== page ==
End the Yo-Yo Diet Cycle
Why Yo-Yo Dieting Is Bad for You
Last spring you reached your goal weight and celebrated by hitting the beach in a bikini. Then your job got stressful, you had trouble finding time to work out, and your cruise vacation had a round-the-clock all-you-can-eat buffet. Now when you step on the scale, you realize there's no way you're going to fit into the dress you bought for your friend's wedding next month unless you start dieting...again.
We're betting that this scenario sounds all too familiar. Yo-yo dieting -- or weight cycling, as experts call it -- is practically a national pastime. An estimated 54 percent of people in the United States are currently trying to shed pounds, fueling a $59-billion-a-year industry of supplements, books, and packaged foods that promote weight loss, according to Marketdata Enterprises, a marketing research group. But our efforts don't stick. Most of us will regain almost all of what we lost, according to research, which is why the typical dieter tries a new plan four times a year. "We have this mentality that a diet is something to go on and then get off as quickly as possible," says FITNESS advisory board member Madelyn Fernstrom, PhD, founding director of the University of Pittsburgh's Weight Management Center. "But lasting weight loss requires making lifestyle changes that will work long-term."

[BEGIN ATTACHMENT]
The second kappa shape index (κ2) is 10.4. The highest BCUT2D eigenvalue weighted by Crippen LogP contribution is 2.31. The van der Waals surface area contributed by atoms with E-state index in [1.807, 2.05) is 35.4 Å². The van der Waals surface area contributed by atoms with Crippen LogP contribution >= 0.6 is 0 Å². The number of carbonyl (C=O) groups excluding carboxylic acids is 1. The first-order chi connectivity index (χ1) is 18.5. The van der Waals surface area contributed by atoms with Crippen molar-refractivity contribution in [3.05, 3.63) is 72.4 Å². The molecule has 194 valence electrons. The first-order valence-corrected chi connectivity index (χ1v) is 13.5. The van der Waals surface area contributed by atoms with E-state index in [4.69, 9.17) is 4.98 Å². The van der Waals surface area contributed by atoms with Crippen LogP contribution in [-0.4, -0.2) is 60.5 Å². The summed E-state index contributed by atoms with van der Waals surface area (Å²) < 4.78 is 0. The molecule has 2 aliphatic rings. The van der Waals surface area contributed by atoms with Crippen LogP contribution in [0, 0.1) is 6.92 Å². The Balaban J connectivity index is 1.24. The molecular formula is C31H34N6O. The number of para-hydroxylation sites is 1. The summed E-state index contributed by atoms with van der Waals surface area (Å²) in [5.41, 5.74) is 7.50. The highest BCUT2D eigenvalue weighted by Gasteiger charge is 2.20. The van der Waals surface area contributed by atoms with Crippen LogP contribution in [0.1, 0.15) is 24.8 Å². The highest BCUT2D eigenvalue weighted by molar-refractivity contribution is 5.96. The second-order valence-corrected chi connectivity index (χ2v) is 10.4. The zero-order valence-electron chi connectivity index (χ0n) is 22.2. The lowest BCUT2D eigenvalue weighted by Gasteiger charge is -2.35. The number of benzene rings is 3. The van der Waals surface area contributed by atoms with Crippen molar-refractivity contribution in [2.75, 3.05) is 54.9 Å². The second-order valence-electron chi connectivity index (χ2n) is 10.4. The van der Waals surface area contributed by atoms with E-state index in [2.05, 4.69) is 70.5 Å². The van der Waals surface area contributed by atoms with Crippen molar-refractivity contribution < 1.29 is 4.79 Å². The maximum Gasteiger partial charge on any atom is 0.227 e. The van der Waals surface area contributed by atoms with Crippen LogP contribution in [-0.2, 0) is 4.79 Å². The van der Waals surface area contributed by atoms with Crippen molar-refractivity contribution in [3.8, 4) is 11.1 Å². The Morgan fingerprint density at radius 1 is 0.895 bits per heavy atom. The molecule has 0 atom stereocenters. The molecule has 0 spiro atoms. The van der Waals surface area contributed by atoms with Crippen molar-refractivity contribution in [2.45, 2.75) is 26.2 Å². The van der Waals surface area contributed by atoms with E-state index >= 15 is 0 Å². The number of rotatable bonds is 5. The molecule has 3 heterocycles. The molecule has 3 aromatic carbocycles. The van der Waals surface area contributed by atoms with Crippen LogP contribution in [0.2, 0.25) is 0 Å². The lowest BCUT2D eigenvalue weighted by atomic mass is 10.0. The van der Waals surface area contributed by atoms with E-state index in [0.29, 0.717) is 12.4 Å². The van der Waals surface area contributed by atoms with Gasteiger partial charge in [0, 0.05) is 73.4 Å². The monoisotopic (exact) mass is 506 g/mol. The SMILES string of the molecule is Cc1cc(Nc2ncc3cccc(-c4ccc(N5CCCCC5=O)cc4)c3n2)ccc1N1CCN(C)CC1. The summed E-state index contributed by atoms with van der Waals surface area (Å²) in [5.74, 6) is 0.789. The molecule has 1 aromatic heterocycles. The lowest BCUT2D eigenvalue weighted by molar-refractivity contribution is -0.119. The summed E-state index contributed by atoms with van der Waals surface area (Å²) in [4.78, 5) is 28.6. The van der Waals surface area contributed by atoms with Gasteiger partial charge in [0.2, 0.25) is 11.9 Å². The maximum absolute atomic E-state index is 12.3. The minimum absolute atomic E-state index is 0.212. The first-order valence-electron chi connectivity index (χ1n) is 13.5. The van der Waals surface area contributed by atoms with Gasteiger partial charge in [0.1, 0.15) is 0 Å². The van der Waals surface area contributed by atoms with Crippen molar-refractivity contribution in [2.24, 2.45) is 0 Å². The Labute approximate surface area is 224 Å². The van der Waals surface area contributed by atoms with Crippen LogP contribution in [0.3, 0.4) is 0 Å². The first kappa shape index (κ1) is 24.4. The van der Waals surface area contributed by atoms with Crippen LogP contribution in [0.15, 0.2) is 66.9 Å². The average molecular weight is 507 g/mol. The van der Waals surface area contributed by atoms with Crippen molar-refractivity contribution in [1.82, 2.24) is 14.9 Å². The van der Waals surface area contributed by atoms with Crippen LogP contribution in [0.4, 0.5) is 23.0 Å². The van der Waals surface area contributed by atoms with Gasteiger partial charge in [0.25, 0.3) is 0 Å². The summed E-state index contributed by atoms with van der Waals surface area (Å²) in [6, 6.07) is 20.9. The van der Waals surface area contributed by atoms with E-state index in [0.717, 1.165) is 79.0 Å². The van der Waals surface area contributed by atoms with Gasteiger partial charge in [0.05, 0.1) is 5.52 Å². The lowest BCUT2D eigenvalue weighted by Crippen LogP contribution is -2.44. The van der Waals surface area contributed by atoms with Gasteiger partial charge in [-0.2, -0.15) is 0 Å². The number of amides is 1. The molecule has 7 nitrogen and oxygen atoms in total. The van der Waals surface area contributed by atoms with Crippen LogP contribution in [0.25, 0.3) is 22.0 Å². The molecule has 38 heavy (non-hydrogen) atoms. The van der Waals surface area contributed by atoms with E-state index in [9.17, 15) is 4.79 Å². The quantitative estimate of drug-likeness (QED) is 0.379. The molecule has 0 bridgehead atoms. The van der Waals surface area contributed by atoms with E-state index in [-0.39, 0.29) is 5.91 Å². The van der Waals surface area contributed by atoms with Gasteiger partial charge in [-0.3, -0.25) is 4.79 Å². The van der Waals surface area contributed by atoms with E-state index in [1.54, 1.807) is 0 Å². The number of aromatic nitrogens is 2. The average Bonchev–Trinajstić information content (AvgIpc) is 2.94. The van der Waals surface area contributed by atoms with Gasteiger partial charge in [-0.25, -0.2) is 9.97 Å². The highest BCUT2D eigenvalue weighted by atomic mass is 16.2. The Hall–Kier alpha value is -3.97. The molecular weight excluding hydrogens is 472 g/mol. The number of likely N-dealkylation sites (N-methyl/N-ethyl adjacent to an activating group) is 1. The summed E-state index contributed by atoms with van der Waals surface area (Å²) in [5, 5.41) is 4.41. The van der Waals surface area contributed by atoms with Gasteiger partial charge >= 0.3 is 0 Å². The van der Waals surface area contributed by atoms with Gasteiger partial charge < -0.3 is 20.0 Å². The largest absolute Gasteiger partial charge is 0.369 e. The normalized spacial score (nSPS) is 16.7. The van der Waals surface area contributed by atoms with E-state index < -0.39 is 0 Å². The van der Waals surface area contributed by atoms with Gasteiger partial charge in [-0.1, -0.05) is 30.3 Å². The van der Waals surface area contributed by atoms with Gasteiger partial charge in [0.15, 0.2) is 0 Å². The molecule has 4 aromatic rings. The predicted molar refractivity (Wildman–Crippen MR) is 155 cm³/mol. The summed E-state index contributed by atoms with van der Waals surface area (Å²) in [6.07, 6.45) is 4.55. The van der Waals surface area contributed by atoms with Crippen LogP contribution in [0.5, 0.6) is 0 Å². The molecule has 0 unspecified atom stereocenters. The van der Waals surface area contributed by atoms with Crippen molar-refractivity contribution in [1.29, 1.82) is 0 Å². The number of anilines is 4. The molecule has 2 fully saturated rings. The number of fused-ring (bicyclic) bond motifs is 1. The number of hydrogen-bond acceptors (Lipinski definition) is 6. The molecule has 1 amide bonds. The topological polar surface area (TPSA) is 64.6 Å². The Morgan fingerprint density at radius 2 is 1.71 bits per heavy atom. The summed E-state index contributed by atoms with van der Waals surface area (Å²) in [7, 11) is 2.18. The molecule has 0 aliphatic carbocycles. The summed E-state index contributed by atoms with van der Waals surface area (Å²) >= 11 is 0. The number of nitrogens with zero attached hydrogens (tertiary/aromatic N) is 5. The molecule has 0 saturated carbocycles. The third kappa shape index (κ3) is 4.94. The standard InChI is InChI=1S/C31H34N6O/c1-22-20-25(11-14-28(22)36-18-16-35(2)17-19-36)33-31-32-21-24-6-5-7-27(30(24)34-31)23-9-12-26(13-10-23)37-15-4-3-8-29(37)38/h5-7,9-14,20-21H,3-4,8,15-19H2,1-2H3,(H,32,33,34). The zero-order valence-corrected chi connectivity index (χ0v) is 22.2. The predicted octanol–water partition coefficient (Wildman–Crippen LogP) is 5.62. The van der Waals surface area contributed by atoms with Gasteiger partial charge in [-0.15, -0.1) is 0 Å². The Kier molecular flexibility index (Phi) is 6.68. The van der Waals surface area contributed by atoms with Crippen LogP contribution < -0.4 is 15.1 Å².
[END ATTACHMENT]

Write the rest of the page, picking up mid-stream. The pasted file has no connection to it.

It's not only your waistline that suffers from yo-yoing. "Repeated crash dieting increases metabolic hormones, such as insulin, and elevates levels of sex hormones, including estrogen," says Andrea Pennington, MD, author of The Pennington Plan for Weight Success. "These changes cause you to start putting on weight around your middle, which research has linked to insulin resistance, diabetes, high blood pressure, and heart disease."
Your confidence also takes a hit. "The more times you go through the gain-lose-gain cycle, the less convinced you become that you can break free from the constant ups and downs," says Keri Gans, RD, a dietitian in private practice in New York City. "No one wants to diet forever; it's hard work."
Which is why we know you're ready to lose the weight and keep it off. Here top experts spill the success secrets that will help you balance the scale for good.
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